Meanwhile, Republicans appear to be mishandling two other tax-hike situations. A coalition of taxpayer groups had backed an initiative for the November ballot that would have limited the ability of local governments to circumvent supermajority vote requirements to pass a bevy of local taxes. It was a response to the 2017 California Supreme Court’s convoluted decision in a case called California Cannabis Coalition v. City of Upland. The court concluded that tax-hike initiatives placed on the ballot by city officials are subject to two-thirds voter approval — but those put on the ballot by voters only require a simple majority for passage.

As I reported last year for The American Spectator, the likely result is public-employee unions will collude with city officials to pass big tax increases: “Under California law, once sufficient signatures are collected, a city council would have the choice to enact an ordinance by council vote or immediately place it on a special election ballot for a simple-majority vote of the people. Essentially, this would allow a council to vote for a special tax without voter approval, a potential scenario the court majority didn’t appear to find all that troubling.”

The proposed Taxpayer Protection Act would have in part addressed that decision and expanded Proposition 26 protections. However, the tax measure was heavily funded by the beverage industry, which was concerned about the ability of local governments to easily impose soda taxes on their products. They agreed to pull the initiative in return for a state law that bans local soda taxes until 2030, which is understandable given that soda taxes are the new fad on the Left and are spreading in localities across the state.

But by cutting a deal that benefits them, the beverage industry destroyed the chance to secure far broader taxpayer protections for everyone. And their bargain may be short-lived given that health-care groups subsequently announced an initiative drive in 2020 that would impose a statewide soda tax. They avoided a costly ballot fight for only one election cycle — and if they lose that measure, they will face something worse than a smattering of local taxes.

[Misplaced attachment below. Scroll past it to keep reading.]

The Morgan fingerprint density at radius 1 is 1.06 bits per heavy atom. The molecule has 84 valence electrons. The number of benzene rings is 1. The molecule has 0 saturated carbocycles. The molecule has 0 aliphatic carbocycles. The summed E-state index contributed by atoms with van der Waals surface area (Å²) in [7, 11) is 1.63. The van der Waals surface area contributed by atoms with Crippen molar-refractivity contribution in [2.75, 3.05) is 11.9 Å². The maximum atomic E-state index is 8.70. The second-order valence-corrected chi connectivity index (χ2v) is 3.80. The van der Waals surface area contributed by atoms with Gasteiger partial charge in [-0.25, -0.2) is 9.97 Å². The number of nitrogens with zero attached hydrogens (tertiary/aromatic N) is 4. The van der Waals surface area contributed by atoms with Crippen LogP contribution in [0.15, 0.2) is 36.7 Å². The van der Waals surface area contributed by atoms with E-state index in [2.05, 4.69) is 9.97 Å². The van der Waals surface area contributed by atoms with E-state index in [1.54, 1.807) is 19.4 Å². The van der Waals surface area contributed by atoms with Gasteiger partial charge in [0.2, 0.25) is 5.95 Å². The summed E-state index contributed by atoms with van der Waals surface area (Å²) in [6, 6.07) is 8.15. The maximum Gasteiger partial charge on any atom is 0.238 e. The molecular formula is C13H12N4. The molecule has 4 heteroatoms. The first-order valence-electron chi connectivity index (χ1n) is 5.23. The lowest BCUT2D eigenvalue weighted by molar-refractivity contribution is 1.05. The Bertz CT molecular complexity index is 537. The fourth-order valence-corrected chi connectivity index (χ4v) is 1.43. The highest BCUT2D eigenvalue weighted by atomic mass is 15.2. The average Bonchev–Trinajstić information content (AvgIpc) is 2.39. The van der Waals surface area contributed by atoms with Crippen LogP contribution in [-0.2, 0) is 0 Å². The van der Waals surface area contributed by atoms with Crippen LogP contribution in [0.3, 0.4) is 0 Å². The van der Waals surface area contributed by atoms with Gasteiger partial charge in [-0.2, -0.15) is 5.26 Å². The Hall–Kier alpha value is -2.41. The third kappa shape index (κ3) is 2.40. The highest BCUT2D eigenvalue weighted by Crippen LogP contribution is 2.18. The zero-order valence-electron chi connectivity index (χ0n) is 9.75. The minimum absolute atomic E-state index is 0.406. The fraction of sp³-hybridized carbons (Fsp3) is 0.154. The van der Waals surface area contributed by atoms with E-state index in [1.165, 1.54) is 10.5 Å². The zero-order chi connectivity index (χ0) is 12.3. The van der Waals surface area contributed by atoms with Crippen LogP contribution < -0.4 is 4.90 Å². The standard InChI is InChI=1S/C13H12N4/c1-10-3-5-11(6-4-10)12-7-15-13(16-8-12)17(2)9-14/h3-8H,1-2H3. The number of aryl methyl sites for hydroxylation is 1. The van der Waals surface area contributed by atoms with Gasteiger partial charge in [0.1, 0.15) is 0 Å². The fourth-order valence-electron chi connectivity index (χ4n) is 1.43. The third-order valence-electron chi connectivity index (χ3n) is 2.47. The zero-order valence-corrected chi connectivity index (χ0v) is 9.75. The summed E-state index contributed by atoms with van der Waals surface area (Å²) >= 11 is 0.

And we don’t know yet whether legislative Republicans — despite the lessons from the Newman recall — will provide a united front against a proposed 911 tax. Police officials have watched declining revenues from landlines to fund the emergency call system and want to impose a $60 million tax — something that would triple their current revenues — to replace it. It’s almost an identical situation to the transportation tax. Everyone agrees that this vital system needs to be upgraded, but there is plenty of money to handle it from existing revenues. Tax supporters have reportedly rebuffed alternatives that would fund the system from the current surplus.

The GOP’s inability to stand firm on taxes muddles its message. The failure to put the local-tax measure on the ballot will reduce Republican enthusiasm. Activists also failed to qualify a measure for the November ballot that would have rolled back two criminal-justice reforms that Republicans claim to be driving up crime rates. Meanwhile, polls show Democrat Gavin Newsom with a “commanding lead” over Republican John Cox and no statewide Republican is likely to win any constitutional office. The only draw, then, is the gas-tax repeal. The national Republican Party ought to hope that Californians are really angry about our gas prices.